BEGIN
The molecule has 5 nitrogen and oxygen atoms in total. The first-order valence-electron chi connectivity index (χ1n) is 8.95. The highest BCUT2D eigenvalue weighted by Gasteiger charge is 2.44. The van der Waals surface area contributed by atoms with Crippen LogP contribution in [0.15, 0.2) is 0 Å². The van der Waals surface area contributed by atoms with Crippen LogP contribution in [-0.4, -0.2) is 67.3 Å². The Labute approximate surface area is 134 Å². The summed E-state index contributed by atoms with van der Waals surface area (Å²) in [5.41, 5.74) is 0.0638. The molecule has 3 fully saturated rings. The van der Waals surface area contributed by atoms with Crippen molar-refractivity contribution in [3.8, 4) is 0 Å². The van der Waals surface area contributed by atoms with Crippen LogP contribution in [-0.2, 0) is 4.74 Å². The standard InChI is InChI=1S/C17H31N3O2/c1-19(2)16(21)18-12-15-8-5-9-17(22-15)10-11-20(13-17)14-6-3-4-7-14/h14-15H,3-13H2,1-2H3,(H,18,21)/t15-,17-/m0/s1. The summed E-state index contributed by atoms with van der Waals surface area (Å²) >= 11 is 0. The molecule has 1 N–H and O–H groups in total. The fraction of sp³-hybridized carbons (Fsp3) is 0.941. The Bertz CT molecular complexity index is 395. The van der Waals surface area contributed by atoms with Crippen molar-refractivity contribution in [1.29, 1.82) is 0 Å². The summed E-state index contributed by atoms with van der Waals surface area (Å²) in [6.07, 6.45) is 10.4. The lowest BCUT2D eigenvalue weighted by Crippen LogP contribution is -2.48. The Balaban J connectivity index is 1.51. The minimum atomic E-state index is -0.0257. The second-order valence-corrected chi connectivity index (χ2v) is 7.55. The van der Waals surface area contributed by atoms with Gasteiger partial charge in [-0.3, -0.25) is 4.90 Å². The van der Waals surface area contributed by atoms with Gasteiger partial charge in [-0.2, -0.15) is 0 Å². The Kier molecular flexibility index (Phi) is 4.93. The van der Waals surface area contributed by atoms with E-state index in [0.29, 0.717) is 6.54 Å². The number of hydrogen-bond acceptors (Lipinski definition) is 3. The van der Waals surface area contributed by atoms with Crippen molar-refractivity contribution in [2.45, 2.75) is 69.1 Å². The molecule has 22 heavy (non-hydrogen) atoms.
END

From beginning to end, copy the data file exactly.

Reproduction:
The molecule has 5 nitrogen and oxygen atoms in total. The first-order valence-electron chi connectivity index (χ1n) is 8.95. The highest BCUT2D eigenvalue weighted by Gasteiger charge is 2.44. The van der Waals surface area contributed by atoms with Crippen LogP contribution in [0.15, 0.2) is 0 Å². The van der Waals surface area contributed by atoms with Crippen LogP contribution in [-0.4, -0.2) is 67.3 Å². The Labute approximate surface area is 134 Å². The summed E-state index contributed by atoms with van der Waals surface area (Å²) in [5.41, 5.74) is 0.0638. The molecule has 3 fully saturated rings. The van der Waals surface area contributed by atoms with Crippen molar-refractivity contribution in [3.8, 4) is 0 Å². The van der Waals surface area contributed by atoms with Crippen LogP contribution in [-0.2, 0) is 4.74 Å². The standard InChI is InChI=1S/C17H31N3O2/c1-19(2)16(21)18-12-15-8-5-9-17(22-15)10-11-20(13-17)14-6-3-4-7-14/h14-15H,3-13H2,1-2H3,(H,18,21)/t15-,17-/m0/s1. The summed E-state index contributed by atoms with van der Waals surface area (Å²) >= 11 is 0. The molecule has 1 N–H and O–H groups in total. The fraction of sp³-hybridized carbons (Fsp3) is 0.941. The Bertz CT molecular complexity index is 395. The van der Waals surface area contributed by atoms with Crippen molar-refractivity contribution in [1.29, 1.82) is 0 Å². The summed E-state index contributed by atoms with van der Waals surface area (Å²) in [6.07, 6.45) is 10.4. The lowest BCUT2D eigenvalue weighted by Crippen LogP contribution is -2.48. The Balaban J connectivity index is 1.51. The minimum atomic E-state index is -0.0257. The second-order valence-corrected chi connectivity index (χ2v) is 7.55. The van der Waals surface area contributed by atoms with Gasteiger partial charge in [-0.3, -0.25) is 4.90 Å². The van der Waals surface area contributed by atoms with Gasteiger partial charge in [-0.2, -0.15) is 0 Å². The Kier molecular flexibility index (Phi) is 4.93. The van der Waals surface area contributed by atoms with E-state index in [0.29, 0.717) is 6.54 Å². The number of hydrogen-bond acceptors (Lipinski definition) is 3. The van der Waals surface area contributed by atoms with Crippen molar-refractivity contribution in [2.45, 2.75) is 69.1 Å². The molecule has 22 heavy (non-hydrogen) atoms.